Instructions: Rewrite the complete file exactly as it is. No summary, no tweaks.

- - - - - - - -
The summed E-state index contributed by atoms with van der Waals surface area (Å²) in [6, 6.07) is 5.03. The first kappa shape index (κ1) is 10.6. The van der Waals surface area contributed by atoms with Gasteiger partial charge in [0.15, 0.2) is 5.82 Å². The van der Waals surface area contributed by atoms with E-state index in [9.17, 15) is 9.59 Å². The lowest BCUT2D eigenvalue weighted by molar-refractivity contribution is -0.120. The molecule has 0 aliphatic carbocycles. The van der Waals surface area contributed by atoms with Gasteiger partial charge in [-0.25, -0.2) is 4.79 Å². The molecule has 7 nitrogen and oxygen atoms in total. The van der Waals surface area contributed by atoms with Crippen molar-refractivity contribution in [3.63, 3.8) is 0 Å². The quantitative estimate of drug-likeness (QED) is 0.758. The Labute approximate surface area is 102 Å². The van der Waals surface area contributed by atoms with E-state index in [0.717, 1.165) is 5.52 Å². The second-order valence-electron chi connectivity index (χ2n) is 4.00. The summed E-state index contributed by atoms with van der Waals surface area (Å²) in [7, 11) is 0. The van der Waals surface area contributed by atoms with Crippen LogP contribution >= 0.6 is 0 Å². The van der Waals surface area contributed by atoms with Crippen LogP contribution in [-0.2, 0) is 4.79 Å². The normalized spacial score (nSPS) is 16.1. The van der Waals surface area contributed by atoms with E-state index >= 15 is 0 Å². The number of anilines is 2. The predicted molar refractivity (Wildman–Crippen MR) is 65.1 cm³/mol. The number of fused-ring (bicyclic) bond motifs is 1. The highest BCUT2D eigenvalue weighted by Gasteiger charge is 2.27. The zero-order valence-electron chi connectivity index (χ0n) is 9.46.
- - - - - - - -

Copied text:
The summed E-state index contributed by atoms with van der Waals surface area (Å²) in [6, 6.07) is 5.03. The first kappa shape index (κ1) is 10.6. The van der Waals surface area contributed by atoms with Gasteiger partial charge in [0.15, 0.2) is 5.82 Å². The van der Waals surface area contributed by atoms with E-state index in [9.17, 15) is 9.59 Å². The lowest BCUT2D eigenvalue weighted by molar-refractivity contribution is -0.120. The molecule has 0 aliphatic carbocycles. The van der Waals surface area contributed by atoms with Gasteiger partial charge in [-0.25, -0.2) is 4.79 Å². The molecule has 7 nitrogen and oxygen atoms in total. The van der Waals surface area contributed by atoms with Crippen molar-refractivity contribution in [3.63, 3.8) is 0 Å². The quantitative estimate of drug-likeness (QED) is 0.758. The Labute approximate surface area is 102 Å². The van der Waals surface area contributed by atoms with E-state index in [0.717, 1.165) is 5.52 Å². The second-order valence-electron chi connectivity index (χ2n) is 4.00. The summed E-state index contributed by atoms with van der Waals surface area (Å²) in [7, 11) is 0. The van der Waals surface area contributed by atoms with Crippen LogP contribution >= 0.6 is 0 Å². The van der Waals surface area contributed by atoms with Crippen LogP contribution in [-0.2, 0) is 4.79 Å². The normalized spacial score (nSPS) is 16.1. The van der Waals surface area contributed by atoms with E-state index >= 15 is 0 Å². The number of anilines is 2. The predicted molar refractivity (Wildman–Crippen MR) is 65.1 cm³/mol. The number of fused-ring (bicyclic) bond motifs is 1. The highest BCUT2D eigenvalue weighted by Gasteiger charge is 2.27. The zero-order valence-electron chi connectivity index (χ0n) is 9.46.